Egyptian Obelisk Replica by the L.A. River Offers Rare Views | KCET
Egyptian Obelisk Replica by the L.A. River Offers Rare Views
Artist Michael Parker transports Angelenos to Egypt with the public opening of "The Unfinished," a 137-foot obelisk-shaped excavation on the banks of the Los Angeles River in the soft-bottomed Glendale Narrows. The massive urban earthwork is a scaled replica of an ancient Egyptian archaeological site known as the "the Unfinished Obelisk."
"Tied up in the manipulation of the L.A. River is the history of western land grabs and the real estate speculation that drove the creation of the city," writes Parker on Artbound. "I saw a parallel in the Nile River and in the building programs of the great ancient Egyptian pharaohs."
More on the obelisk
The original "Unfinished Obelisk" is located in the stone quarries of Aswan. Thought to be commissioned by the female Pharoah Hatshepsut, it is the largest known ancient obelisk yet uncovered. Despite its aspirations to grandeur, the obelisk was never erected. While working to remove it from the bedrock, the obelisk developed fissures that would have made it impossible to raise without breaking it. It carries with it a bittersweet message, writes student Egyptologist Maggie Geoga. "The unfinished obelisk is a monument whose meaning fundamentally changed the very moment the granite cracked. Instead of reminding us of the pharaoh's absolute power, this permanently horizontal obelisk makes us think about the workmen who came so close to accomplishing the king's unprecedented order and whose failure has been on full display for 2500 years."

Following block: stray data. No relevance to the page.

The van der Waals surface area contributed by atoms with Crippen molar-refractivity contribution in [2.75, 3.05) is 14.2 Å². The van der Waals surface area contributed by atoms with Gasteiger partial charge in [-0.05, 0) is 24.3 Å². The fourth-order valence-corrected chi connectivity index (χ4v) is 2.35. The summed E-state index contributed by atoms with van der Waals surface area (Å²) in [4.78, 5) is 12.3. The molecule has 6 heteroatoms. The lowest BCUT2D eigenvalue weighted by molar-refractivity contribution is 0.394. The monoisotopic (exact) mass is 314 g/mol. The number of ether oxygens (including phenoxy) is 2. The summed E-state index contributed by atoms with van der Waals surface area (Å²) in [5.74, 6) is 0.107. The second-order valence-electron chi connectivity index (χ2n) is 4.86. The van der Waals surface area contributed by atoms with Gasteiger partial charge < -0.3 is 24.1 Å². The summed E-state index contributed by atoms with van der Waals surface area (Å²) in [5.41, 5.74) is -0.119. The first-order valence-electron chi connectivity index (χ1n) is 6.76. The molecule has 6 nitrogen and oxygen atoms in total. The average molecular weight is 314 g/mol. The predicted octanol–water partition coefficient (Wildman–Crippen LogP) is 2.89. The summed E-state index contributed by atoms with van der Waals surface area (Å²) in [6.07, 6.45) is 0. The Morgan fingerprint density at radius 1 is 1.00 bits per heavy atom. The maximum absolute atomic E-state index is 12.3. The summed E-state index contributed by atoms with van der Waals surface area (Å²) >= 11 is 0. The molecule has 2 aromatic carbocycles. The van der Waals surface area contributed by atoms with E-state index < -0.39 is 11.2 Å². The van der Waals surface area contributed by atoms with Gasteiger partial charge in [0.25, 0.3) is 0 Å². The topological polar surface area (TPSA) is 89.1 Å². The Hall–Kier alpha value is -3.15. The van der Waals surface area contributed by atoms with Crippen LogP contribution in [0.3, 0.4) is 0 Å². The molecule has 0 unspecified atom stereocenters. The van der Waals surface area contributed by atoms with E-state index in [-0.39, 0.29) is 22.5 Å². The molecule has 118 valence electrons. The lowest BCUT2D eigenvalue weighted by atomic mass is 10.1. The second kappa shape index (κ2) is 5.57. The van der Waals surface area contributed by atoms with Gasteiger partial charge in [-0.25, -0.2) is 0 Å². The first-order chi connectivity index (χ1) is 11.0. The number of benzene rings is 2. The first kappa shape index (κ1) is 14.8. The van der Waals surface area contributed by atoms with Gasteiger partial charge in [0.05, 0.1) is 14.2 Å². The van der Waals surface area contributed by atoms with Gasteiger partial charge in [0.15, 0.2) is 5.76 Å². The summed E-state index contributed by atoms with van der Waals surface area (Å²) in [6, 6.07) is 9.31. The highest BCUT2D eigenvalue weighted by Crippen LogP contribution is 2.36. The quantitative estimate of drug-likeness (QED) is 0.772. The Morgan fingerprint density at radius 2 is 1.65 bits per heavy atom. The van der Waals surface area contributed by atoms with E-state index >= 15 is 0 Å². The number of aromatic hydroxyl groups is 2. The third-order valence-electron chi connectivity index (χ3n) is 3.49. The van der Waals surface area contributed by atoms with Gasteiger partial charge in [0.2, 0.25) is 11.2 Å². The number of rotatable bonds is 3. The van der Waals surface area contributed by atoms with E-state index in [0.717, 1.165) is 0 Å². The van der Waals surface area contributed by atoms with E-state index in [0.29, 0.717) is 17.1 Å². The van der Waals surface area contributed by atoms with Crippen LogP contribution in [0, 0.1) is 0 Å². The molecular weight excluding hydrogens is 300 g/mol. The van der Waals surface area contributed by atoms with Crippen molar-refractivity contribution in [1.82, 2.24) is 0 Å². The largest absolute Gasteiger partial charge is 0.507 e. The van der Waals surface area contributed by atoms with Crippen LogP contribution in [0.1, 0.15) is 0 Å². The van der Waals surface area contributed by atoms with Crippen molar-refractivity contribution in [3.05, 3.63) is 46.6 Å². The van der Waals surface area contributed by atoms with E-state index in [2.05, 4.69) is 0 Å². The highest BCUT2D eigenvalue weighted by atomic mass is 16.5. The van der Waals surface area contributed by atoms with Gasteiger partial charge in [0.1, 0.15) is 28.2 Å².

The public art project lies on the Bowtie parcel, an industrial site owned by California State Parks and slated to become a park in the future. Just off the 2 Freeway in Glendale, the space offers an almost surreal view of the historic waterway that many don't get to see because of its forbidding surroundings. To get to it, one has to get off the freeway and navigate a landscape of anonymous buildings, pass an orange barrier, and park on a concrete slab with no reassuring signage. Sean Woods, L.A. superintendent of California State Parks, says the agency is working on creating a more welcoming entrance by creating designated day-use parking and adding signage. Right now, only Parker's multi-language sign is the only evidence visitors have come to the right place.
The project was produced by Clockshop, a non-profit arts organization, in partnership with the California State Parks, who hope to bring more visibility to the site in preparation for its transformation into a public park. Unlike many "Please don't touch" art projects, "The Unfinished" bears no such airs. With caution, those who make it out to the site are able to sit on the edge of the entrenched obelisk and enjoy the rare view of a natural Los Angeles River.
Despite all the red tape one hears about working along the Los Angeles River, this project seems to be one of the few exceptions, due in large part to a believer within the agency. "Art for us in a way to elevate the site in the minds of people. It helps bring attention to it, so people who come and visit see what a cool site it is and what it could possibly be as a park," said Woods. Work on the site began in November and finished March.
State Parks is now in the process of ironing out a partnership with Clockshop to activate the space with a calendar of music, art and other cultural events all the way up to this year's Frogtown Artwalk. Meanwhile, every first Sunday of the month, the site is open to the public from 2 p.m. to 6 p.m.
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